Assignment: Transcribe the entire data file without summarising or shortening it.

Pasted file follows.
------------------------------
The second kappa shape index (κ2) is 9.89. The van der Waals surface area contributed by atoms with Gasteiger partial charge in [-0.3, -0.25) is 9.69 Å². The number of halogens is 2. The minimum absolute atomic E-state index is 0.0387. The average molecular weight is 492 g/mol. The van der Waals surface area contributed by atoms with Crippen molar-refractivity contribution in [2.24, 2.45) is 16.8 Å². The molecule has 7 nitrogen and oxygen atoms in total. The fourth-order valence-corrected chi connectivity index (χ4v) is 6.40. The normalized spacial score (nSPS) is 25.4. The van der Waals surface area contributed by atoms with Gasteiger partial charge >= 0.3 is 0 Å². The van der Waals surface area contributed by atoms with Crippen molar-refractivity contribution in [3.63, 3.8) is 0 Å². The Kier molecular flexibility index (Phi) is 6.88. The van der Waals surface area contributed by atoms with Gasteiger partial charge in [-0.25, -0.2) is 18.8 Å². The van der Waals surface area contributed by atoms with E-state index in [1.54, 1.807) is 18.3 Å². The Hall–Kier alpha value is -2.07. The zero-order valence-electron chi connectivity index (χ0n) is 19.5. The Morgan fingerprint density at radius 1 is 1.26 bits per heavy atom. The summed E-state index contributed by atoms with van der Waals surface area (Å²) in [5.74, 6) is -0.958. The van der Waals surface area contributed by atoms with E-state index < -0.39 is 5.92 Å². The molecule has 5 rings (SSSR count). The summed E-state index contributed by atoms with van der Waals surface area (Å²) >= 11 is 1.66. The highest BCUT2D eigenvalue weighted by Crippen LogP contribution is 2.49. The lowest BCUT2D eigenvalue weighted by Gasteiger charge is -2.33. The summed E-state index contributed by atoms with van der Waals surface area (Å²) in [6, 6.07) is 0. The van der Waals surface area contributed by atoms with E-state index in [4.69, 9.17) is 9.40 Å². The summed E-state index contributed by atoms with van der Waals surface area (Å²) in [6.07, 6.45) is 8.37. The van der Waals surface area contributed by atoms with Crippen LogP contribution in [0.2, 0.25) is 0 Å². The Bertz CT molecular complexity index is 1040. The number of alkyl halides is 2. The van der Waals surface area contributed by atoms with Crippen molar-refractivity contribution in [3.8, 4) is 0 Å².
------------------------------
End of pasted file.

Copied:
The second kappa shape index (κ2) is 9.89. The van der Waals surface area contributed by atoms with Gasteiger partial charge in [-0.3, -0.25) is 9.69 Å². The number of halogens is 2. The minimum absolute atomic E-state index is 0.0387. The average molecular weight is 492 g/mol. The van der Waals surface area contributed by atoms with Crippen molar-refractivity contribution in [2.24, 2.45) is 16.8 Å². The molecule has 7 nitrogen and oxygen atoms in total. The fourth-order valence-corrected chi connectivity index (χ4v) is 6.40. The normalized spacial score (nSPS) is 25.4. The van der Waals surface area contributed by atoms with Gasteiger partial charge >= 0.3 is 0 Å². The van der Waals surface area contributed by atoms with Crippen molar-refractivity contribution in [3.63, 3.8) is 0 Å². The Kier molecular flexibility index (Phi) is 6.88. The van der Waals surface area contributed by atoms with Gasteiger partial charge in [-0.25, -0.2) is 18.8 Å². The van der Waals surface area contributed by atoms with E-state index in [1.54, 1.807) is 18.3 Å². The Hall–Kier alpha value is -2.07. The zero-order valence-electron chi connectivity index (χ0n) is 19.5. The Morgan fingerprint density at radius 1 is 1.26 bits per heavy atom. The summed E-state index contributed by atoms with van der Waals surface area (Å²) in [5.74, 6) is -0.958. The van der Waals surface area contributed by atoms with E-state index < -0.39 is 5.92 Å². The molecule has 5 rings (SSSR count). The summed E-state index contributed by atoms with van der Waals surface area (Å²) >= 11 is 1.66. The highest BCUT2D eigenvalue weighted by Crippen LogP contribution is 2.49. The lowest BCUT2D eigenvalue weighted by Gasteiger charge is -2.33. The summed E-state index contributed by atoms with van der Waals surface area (Å²) in [6, 6.07) is 0. The van der Waals surface area contributed by atoms with E-state index in [4.69, 9.17) is 9.40 Å². The summed E-state index contributed by atoms with van der Waals surface area (Å²) in [6.07, 6.45) is 8.37. The van der Waals surface area contributed by atoms with Crippen LogP contribution in [0.2, 0.25) is 0 Å². The Bertz CT molecular complexity index is 1040. The number of alkyl halides is 2. The van der Waals surface area contributed by atoms with Crippen molar-refractivity contribution in [3.8, 4) is 0 Å².